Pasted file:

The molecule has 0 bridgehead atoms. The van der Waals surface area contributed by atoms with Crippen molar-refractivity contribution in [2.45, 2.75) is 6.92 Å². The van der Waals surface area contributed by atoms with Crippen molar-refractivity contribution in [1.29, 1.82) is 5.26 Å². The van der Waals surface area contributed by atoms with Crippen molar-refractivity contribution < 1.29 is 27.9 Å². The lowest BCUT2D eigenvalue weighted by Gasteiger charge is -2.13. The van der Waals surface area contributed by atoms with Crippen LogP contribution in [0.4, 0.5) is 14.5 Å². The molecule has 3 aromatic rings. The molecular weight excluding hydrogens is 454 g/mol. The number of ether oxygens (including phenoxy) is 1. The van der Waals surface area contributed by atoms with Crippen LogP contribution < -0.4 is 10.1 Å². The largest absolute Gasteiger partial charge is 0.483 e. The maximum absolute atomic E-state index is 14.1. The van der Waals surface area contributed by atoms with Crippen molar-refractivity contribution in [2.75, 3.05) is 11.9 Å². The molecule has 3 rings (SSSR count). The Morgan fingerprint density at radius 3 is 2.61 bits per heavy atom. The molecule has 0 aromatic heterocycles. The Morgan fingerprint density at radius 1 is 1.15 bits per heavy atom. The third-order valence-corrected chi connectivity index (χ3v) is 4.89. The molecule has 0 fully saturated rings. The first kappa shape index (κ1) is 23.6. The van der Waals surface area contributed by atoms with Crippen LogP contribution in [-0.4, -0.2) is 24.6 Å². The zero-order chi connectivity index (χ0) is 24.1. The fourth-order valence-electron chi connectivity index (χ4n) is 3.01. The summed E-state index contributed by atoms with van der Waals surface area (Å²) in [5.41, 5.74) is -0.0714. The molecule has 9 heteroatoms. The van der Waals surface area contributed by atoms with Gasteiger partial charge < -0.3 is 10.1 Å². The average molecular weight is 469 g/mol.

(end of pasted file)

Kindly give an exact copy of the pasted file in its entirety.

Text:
The molecule has 0 bridgehead atoms. The van der Waals surface area contributed by atoms with Crippen molar-refractivity contribution in [2.45, 2.75) is 6.92 Å². The van der Waals surface area contributed by atoms with Crippen molar-refractivity contribution in [1.29, 1.82) is 5.26 Å². The van der Waals surface area contributed by atoms with Crippen molar-refractivity contribution < 1.29 is 27.9 Å². The lowest BCUT2D eigenvalue weighted by Gasteiger charge is -2.13. The van der Waals surface area contributed by atoms with Crippen LogP contribution in [0.4, 0.5) is 14.5 Å². The molecule has 3 aromatic rings. The molecular weight excluding hydrogens is 454 g/mol. The number of ether oxygens (including phenoxy) is 1. The van der Waals surface area contributed by atoms with Crippen LogP contribution < -0.4 is 10.1 Å². The largest absolute Gasteiger partial charge is 0.483 e. The maximum absolute atomic E-state index is 14.1. The van der Waals surface area contributed by atoms with Crippen molar-refractivity contribution in [2.75, 3.05) is 11.9 Å². The molecule has 3 rings (SSSR count). The Morgan fingerprint density at radius 3 is 2.61 bits per heavy atom. The molecule has 0 aromatic heterocycles. The Morgan fingerprint density at radius 1 is 1.15 bits per heavy atom. The third-order valence-corrected chi connectivity index (χ3v) is 4.89. The molecule has 0 fully saturated rings. The first kappa shape index (κ1) is 23.6. The van der Waals surface area contributed by atoms with Crippen LogP contribution in [-0.4, -0.2) is 24.6 Å². The zero-order chi connectivity index (χ0) is 24.1. The fourth-order valence-electron chi connectivity index (χ4n) is 3.01. The summed E-state index contributed by atoms with van der Waals surface area (Å²) in [5.41, 5.74) is -0.0714. The molecule has 9 heteroatoms. The van der Waals surface area contributed by atoms with Gasteiger partial charge < -0.3 is 10.1 Å². The average molecular weight is 469 g/mol.